- Barstool Sports’ “Pardon My Take” is less than two years old and yet is consistently one of the top podcasts across all subjects.
- Its success has come despite its lack of association with a large traditional media outlet.
- With The Chernin Group’s additional $US15 million investment in Barstool late last month, it’s unlikely the podcast’s success will end anytime soon.
Though Super Bowl media day is a time for the teams to answer both serious and playful questions from dozens of media outlets from across the globe, Barstool Sports, one of the fastest-growing in the US, continues to find itself on the outside looking in.
The site, which controversial but incredibly popular among men aged 18 to 34, has frequently clashed with the NFL over the past few years.
In 2015, four employees, including the company’s president, were arrested while protesting Tom Brady’s suspension. Barstool produces shirts depicting the league’s commissioner, Roger Goodell, as a clown. And it recently accused the NFL of trademark infringement by selling shirts that say “Saturdays are for the boys.”
It shouldn’t be a surprise that the league is trying to distance itself from Barstool.
The league’s excluding it from media day hasn’t stopped Barstool, though – the company’s president, David Portnoy, snuck in this year, while the podcast host known as PFT Commenter did so last year. Getting to the press area isn’t difficult, according to the host, who told Business Insider that “the dog show had tighter security last year.”
PFT hosts perhaps Barstool’s most popular entity, “Pardon My Take,” along with Daniel “Big Cat” Katz. The podcast is a comedy show disguised as a sports show where the pair dive int0 the day’s top sports stories by making light of the hot takes typically made by talking heads across the industry.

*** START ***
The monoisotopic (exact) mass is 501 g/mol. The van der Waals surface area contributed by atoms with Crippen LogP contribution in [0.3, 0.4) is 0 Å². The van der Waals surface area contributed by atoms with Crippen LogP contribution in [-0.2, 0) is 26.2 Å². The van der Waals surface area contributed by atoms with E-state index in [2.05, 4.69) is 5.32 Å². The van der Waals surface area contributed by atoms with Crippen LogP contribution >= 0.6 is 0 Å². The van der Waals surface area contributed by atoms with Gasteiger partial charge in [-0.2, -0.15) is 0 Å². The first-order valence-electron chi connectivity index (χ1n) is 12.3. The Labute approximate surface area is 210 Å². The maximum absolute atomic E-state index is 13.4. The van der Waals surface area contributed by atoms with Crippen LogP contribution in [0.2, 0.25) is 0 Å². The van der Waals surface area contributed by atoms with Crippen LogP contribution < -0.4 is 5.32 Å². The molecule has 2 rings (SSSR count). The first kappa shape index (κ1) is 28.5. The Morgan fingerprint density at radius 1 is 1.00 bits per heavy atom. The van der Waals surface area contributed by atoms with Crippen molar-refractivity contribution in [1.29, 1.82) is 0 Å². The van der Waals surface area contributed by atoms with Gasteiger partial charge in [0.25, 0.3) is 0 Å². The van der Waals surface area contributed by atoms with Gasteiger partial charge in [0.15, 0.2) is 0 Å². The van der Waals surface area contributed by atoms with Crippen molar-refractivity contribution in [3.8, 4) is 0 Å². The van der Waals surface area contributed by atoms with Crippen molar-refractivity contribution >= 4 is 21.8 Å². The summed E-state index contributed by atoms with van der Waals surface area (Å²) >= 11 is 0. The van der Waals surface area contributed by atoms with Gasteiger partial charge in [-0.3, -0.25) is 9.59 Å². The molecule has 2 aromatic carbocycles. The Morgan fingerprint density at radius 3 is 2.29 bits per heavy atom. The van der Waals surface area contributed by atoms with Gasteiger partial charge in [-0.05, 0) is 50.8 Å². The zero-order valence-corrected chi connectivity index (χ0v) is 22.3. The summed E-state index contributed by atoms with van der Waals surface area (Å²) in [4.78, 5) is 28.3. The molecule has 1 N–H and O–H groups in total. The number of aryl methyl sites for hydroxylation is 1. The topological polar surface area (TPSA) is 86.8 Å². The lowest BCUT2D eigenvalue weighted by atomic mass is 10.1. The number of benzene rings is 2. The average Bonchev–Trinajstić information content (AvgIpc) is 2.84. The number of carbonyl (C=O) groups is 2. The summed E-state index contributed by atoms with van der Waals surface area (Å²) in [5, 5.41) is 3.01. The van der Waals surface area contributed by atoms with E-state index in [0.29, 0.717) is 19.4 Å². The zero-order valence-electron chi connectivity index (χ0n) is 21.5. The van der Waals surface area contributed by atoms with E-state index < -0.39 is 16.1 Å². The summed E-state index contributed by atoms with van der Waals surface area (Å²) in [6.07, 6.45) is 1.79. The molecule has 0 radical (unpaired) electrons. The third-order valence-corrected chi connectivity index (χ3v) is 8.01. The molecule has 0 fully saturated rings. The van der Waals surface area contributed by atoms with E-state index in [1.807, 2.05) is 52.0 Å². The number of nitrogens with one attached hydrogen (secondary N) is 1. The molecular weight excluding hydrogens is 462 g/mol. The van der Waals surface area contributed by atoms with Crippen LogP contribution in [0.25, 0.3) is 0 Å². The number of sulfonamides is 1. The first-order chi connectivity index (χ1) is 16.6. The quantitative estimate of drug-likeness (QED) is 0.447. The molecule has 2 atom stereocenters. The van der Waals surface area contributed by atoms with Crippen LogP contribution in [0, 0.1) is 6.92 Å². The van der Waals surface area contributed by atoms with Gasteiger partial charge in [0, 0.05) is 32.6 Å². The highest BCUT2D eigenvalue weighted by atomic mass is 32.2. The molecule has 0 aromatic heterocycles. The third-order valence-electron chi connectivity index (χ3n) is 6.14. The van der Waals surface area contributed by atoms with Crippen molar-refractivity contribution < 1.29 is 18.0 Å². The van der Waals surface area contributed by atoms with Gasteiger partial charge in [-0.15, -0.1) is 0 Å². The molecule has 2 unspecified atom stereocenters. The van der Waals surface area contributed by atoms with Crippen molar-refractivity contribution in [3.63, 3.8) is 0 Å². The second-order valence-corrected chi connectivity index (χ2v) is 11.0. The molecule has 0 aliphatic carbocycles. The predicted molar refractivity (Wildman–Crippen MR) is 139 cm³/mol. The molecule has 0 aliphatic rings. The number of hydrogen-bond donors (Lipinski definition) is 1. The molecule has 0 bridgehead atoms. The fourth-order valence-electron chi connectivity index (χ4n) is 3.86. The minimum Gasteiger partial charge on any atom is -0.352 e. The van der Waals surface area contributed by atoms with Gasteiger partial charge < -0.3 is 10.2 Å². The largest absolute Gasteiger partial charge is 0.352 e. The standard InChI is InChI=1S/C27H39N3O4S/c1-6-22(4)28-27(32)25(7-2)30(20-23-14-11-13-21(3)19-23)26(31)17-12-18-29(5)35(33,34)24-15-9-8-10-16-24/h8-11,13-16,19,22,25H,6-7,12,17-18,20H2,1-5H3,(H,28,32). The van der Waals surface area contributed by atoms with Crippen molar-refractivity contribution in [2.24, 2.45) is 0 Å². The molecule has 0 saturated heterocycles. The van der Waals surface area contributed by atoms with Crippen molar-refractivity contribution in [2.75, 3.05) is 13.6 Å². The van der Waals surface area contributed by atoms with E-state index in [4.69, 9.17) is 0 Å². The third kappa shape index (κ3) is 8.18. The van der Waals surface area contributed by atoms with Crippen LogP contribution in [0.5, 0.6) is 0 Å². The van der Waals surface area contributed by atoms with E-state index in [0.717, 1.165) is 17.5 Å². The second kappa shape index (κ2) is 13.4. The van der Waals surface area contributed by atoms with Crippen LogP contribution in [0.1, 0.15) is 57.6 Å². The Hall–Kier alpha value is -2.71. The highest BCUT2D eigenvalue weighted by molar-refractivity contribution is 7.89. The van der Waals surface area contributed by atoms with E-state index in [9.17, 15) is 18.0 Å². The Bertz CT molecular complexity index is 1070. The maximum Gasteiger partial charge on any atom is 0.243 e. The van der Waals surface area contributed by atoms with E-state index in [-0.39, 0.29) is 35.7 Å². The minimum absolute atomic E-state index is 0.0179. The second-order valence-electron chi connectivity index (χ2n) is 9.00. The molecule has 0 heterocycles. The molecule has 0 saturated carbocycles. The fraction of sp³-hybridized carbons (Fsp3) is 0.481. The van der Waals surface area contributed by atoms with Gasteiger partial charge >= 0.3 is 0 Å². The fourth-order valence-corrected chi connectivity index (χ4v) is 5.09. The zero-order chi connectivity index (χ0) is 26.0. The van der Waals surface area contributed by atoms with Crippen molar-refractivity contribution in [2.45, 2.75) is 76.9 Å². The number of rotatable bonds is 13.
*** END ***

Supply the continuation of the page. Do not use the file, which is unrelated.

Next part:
The show does this through satirical segments such as “Mount Rushmore,” in which the two, their producer Henry Lockwood, and a guest pick a “top four” in a random topic, like road-trip activities or hangover cures. They say the idea is to poke fun at all the contrived debates that sports talk shows use to fill time.
They will also frequently dive outside of the sports world into entertainment, with segments like “Bachelor Talk for People Who Don’t Watch ‘The Bachelor'” and a “Game of Thrones” recap (though neither has a clue what’s going on in the show) designed to satirize the many sports shows that feel the need to dive into pop culture.
The podcast is known for having loyal listeners who frequently “subscribe, unsubscribe, then resubscribe,” which is why “Pardon My Take” is consistently at or near the top of the charts for sports podcasts.
But how did the podcast get here less than two years after debuting? Katz and PFT Commenter told Business Insider how “Pardon My Take” came to be.
Katz was working in real estate in Chicago when he had a quarter-life crisis and decided he wasn’t cut out for the corporate world. He wanted to switch to the “fun thing,” which for him was talking about and writing about sports.
It started out as just an email to his friends, but in 2012, Katz started blogging for Barstool Sports from his apartment – long before it had hit the mainstream and when it had about five people.
PFT started out as a comedy writer but temporarily gave it up for an office job in Austin. He got bored with his days, so he made a Twitter account to make himself laugh.
He began to gain notoriety for his Twitter account and comments on sports sites such as ProFootballTalk and started to get contracted to contribute to various blogs under his pseudonym.